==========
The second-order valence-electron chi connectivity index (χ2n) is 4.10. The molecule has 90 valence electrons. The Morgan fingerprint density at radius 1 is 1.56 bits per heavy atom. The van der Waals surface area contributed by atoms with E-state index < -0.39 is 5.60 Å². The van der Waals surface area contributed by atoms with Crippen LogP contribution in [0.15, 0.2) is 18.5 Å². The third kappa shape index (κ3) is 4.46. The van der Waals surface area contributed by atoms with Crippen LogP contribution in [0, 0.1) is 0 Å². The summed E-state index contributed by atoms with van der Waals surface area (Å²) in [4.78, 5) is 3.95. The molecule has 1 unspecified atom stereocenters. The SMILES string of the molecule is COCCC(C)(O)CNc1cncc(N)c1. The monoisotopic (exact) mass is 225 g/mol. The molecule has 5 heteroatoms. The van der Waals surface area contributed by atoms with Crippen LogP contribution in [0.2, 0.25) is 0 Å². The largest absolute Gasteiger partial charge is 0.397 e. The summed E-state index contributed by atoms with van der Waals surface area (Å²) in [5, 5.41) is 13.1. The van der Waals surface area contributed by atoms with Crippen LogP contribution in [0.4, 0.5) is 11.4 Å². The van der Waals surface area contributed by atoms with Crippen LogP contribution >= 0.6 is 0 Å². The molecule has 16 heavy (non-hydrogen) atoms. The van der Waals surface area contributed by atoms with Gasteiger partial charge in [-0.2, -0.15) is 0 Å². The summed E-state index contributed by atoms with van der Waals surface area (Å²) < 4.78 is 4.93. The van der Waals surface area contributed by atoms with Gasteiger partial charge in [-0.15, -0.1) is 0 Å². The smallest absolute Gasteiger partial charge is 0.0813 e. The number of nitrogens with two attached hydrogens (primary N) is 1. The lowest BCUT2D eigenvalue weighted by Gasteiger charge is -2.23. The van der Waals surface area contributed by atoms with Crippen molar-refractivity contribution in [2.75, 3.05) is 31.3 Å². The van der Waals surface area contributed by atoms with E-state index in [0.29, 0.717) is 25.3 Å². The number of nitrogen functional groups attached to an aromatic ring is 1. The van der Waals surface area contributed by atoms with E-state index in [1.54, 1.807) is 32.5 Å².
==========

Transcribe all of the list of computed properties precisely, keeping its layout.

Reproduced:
The second-order valence-electron chi connectivity index (χ2n) is 4.10. The molecule has 90 valence electrons. The Morgan fingerprint density at radius 1 is 1.56 bits per heavy atom. The van der Waals surface area contributed by atoms with E-state index < -0.39 is 5.60 Å². The van der Waals surface area contributed by atoms with Crippen LogP contribution in [0.15, 0.2) is 18.5 Å². The third kappa shape index (κ3) is 4.46. The van der Waals surface area contributed by atoms with Crippen LogP contribution in [0, 0.1) is 0 Å². The summed E-state index contributed by atoms with van der Waals surface area (Å²) in [4.78, 5) is 3.95. The molecule has 1 unspecified atom stereocenters. The SMILES string of the molecule is COCCC(C)(O)CNc1cncc(N)c1. The monoisotopic (exact) mass is 225 g/mol. The molecule has 5 heteroatoms. The van der Waals surface area contributed by atoms with Crippen LogP contribution in [0.2, 0.25) is 0 Å². The largest absolute Gasteiger partial charge is 0.397 e. The summed E-state index contributed by atoms with van der Waals surface area (Å²) in [5, 5.41) is 13.1. The van der Waals surface area contributed by atoms with Crippen LogP contribution in [0.4, 0.5) is 11.4 Å². The van der Waals surface area contributed by atoms with Crippen LogP contribution >= 0.6 is 0 Å². The molecule has 16 heavy (non-hydrogen) atoms. The van der Waals surface area contributed by atoms with Gasteiger partial charge in [-0.2, -0.15) is 0 Å². The summed E-state index contributed by atoms with van der Waals surface area (Å²) < 4.78 is 4.93. The van der Waals surface area contributed by atoms with Gasteiger partial charge in [-0.15, -0.1) is 0 Å². The smallest absolute Gasteiger partial charge is 0.0813 e. The number of nitrogens with two attached hydrogens (primary N) is 1. The lowest BCUT2D eigenvalue weighted by Gasteiger charge is -2.23. The van der Waals surface area contributed by atoms with Crippen molar-refractivity contribution in [2.75, 3.05) is 31.3 Å². The van der Waals surface area contributed by atoms with E-state index in [0.29, 0.717) is 25.3 Å². The number of nitrogen functional groups attached to an aromatic ring is 1. The van der Waals surface area contributed by atoms with E-state index in [1.54, 1.807) is 32.5 Å².